A Dallas judge was reprimanded for shaming jurors who convicted a rapist and sentenced him to 99 years, as well as for attempting to use her position to intervene in a case against her nephew.
According to the Texas Commission on Judicial Conduct, District Judge Teresa Hawthorne violated regulations when she used “the prestige of her office to help resolve her nephew’s pending case” and “failed to treat jurors … with patience, dignity and courtesy when she shamed and reprimanded them before their verdict.”
Jurors in a rape case told the commission that the judge had shamed them for coming back with the guilty verdict, and at least three jurors recalled that Hawthorne had told them that she “did not believe the victim was raped at all.”
“Quite frankly, I am disturbed,” one juror recalled Hawthorne saying, according to the reprimand. “I am disturbed by the way you came back with such a harsh verdict and sentence for this man’s life in such a short period of time. Did you even discuss the details of this case at all?”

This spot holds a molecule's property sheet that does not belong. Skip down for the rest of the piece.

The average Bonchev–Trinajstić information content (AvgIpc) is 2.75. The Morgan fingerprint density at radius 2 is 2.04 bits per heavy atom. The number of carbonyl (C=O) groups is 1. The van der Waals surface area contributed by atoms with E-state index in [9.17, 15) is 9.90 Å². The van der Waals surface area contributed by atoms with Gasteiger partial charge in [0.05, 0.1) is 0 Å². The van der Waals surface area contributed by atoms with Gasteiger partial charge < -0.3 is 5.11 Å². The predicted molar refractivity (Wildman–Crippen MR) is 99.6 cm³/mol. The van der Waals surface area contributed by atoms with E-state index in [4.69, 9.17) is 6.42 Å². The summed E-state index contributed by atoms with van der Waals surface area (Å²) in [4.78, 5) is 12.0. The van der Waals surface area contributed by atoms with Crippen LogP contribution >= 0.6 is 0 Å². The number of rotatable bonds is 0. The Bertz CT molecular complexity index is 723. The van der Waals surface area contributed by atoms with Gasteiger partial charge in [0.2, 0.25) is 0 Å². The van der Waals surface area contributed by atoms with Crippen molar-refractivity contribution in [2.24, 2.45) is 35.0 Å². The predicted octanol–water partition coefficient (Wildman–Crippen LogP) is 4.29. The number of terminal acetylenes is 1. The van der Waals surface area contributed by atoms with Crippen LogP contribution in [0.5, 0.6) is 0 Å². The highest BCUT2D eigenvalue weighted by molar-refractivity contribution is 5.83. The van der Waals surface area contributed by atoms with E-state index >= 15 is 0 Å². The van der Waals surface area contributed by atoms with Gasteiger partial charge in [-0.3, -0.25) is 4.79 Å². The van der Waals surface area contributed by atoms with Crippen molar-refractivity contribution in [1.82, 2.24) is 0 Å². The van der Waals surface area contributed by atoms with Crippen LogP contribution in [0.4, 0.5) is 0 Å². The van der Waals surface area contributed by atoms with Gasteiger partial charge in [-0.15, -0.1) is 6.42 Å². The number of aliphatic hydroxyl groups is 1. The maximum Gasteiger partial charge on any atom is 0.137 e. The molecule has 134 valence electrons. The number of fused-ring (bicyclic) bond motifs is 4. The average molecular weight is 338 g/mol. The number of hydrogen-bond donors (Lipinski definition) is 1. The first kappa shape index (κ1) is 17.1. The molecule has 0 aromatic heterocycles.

While Hawthorne acknowledged that she told the jury she would have found the man not guilty, she denied she had made the other comments.
“Judge Hawthorne stated that the jurors became shocked and angered when they heard she would have not found the defendant guilty,” according to the commission. “The judge denied that she shamed or reprimanded the jury for their verdict. She stated that she regrets ‘that all of this happened’ and that she ‘never intended to upset anyone’ but she could not lie to the jury when they asked her what she thought of the case.”
What’s more, in a case involving her nephew, the judge, according to the commission, called up District Judge Bob Darnell in Lubbock County to ask him to withdraw the warrant and continued to call him about the case, even testifying in court as a character witness for her nephew without being subpoenaed.
Hawthorne has denied that she and Darnell ever “communicated with each other without the assistant district attorney being involved.”
The details of her nephew’s case were not made available, and the nephew was not named in the reprimand.